The Owner-Operator Independent Drivers Association isn’t the only organization that would like to add consumer protections for truck drivers who are forced to have their tractor-trailer towed. The Missouri Trucking Association hopes a towing bill in the Missouri House will become law.
HR749, which would create a towing task force within the Missouri Department of Transportation, passed the first round of approval with a voice vote on Tuesday, April 16.
The current system in Missouri offers no recourse to truckers who believe they have been overcharged for a nonconsensual tow, which is initiated by law enforcement with no opportunity for the trucker to negotiate services or compare prices. After a crash, the tow company is typically assigned based off a rotation list. OOIDA says it is not uncommon for the prices of nonconsensual tows to be inflated by thousands of dollars.
“It’s a situation where you’re not able to get bids,” Tom Crawford, president of the Missouri Trucking Association, told Land Line Now’s Terry Scruton. “You’re just kind of taking what comes to you … We’re hoping to get some processes in place that gives truckers the ability to resolve this issue in a timely and fair manner.”
The bill was introduced by Missouri Rep. Nate Tate in January. Crawford said the best chance for the towing bill to move forward this session may be by getting it attached to a larger transportation package.
“We will be working with OOIDA and our teams,” Crawford said. “If there is a transportation omnibus bill that gets put together, then we’re going to try to be a part of that and hopefully get that across the finish line. Barring that, we’ll keep pushing on this bill and see if we can push it across the finish line.”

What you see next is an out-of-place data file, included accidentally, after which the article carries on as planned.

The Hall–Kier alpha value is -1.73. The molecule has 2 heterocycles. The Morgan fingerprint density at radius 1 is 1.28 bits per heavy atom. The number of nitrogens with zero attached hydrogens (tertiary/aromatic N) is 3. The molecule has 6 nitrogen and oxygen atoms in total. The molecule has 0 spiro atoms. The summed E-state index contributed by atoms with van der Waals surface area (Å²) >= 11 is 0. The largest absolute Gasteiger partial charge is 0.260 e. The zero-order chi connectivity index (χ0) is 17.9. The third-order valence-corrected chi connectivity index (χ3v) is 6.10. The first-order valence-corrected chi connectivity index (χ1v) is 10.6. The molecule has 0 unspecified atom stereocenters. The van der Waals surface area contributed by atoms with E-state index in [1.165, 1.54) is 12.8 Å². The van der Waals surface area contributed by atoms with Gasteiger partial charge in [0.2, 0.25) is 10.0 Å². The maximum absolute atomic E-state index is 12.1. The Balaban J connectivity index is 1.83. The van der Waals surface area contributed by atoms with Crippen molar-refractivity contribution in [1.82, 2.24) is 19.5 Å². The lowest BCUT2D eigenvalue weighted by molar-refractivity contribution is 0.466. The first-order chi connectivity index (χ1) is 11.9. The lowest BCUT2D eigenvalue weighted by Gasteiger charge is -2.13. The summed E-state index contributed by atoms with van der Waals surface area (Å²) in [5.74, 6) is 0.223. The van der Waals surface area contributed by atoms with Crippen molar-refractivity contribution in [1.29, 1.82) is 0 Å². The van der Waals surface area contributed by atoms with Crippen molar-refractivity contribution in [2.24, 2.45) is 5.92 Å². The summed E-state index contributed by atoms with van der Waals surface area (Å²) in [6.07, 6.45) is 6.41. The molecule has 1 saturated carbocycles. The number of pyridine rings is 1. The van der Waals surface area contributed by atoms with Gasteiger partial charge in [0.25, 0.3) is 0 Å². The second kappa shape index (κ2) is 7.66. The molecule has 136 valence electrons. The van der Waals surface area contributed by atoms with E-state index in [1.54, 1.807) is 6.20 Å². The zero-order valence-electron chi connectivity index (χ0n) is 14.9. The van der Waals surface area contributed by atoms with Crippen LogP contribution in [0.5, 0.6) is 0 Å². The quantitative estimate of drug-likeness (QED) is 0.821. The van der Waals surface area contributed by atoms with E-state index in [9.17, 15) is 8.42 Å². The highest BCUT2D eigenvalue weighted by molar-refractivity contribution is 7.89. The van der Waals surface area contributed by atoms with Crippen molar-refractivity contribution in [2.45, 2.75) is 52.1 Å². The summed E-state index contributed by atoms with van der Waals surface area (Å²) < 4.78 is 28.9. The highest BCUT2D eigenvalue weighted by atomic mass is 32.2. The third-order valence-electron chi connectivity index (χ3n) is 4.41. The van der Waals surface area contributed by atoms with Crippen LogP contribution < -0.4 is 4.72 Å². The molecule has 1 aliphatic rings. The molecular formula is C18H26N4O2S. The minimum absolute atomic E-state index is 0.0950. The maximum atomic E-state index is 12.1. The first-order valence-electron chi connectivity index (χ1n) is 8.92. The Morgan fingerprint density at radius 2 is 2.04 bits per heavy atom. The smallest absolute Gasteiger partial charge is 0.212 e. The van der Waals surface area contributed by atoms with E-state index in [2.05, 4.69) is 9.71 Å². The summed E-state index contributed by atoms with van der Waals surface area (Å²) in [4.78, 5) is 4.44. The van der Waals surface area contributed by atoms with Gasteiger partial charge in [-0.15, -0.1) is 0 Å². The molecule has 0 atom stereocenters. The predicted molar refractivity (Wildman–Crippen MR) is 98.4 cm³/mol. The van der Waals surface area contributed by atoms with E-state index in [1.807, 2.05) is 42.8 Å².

OOIDA has worked in several states to add similar consumer protections for truck drivers. Testifying at the Missouri statehouse in February, OOIDA Manager of Government Affairs Mike Matousek shared with lawmakers examples of some of the towing bills truckers receive.
“One of the invoices I used was $43,000 that a member of ours in Missouri got in December,” he said. “I also highlighted some of the highest ones I’ve seen across the country – $250,000 in Pennsylvania, $185,000 in West Virginia, and $154,000 in New York. Those are some huge numbers, and it does get the attention of lawmakers when you bring those up.”
The Missouri legislative session ends on May 17.
Land Line Now’s Terry Scruton contributed to this report.
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